In contrast, we celebrate Constitution Day on September 17th of each year, the anniversary of the date the Constitution was signed, not the anniversary of the date it was approved. If we’d followed this same approach for the Declaration of Independence we’d being celebrating Independence Day on August 2nd of each year, the day the Declaration of Independence was signed!

 

How did the Fourth of July become a national holiday?

For the first 15 or 20 years after the Declaration was written, people didn’t celebrate it much on any date. It was too new and too much else was happening in the young nation. By the 1790s, a time of bitter partisan conflicts, the Declaration had become controversial. One party, the Democratic-Republicans, admired Jefferson and the Declaration. But the other party, the Federalists, thought the Declaration was too French and too anti-British, which went against their current policies.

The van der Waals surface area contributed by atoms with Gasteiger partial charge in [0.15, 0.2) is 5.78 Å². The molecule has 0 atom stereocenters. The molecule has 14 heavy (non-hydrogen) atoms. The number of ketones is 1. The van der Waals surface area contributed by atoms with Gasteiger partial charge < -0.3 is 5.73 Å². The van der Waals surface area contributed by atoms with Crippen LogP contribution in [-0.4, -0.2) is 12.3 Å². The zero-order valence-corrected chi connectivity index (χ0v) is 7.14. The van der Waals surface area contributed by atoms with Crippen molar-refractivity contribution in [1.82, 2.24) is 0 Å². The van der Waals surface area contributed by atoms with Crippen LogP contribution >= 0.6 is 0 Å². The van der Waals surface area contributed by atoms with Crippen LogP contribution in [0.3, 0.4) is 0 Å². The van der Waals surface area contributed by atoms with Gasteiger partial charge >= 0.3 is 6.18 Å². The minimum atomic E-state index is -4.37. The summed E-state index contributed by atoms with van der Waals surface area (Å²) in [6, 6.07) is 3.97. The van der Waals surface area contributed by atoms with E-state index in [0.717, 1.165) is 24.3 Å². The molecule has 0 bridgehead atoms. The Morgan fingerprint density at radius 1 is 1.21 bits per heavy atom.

By 1817, John Adams complained in a letter that America seemed uninterested in its past. But that would soon change.

After the War of 1812, the Federalist party began to come apart and the new parties of the 1820s and 1830s all considered themselves inheritors of Jefferson and the Democratic-Republicans. Printed copies of the Declaration began to circulate again, all with the date July 4, 1776, listed at the top. The deaths of Thomas Jefferson and John Adams on July 4, 1826, may even have helped to promote the idea of July 4 as an important date to be celebrated.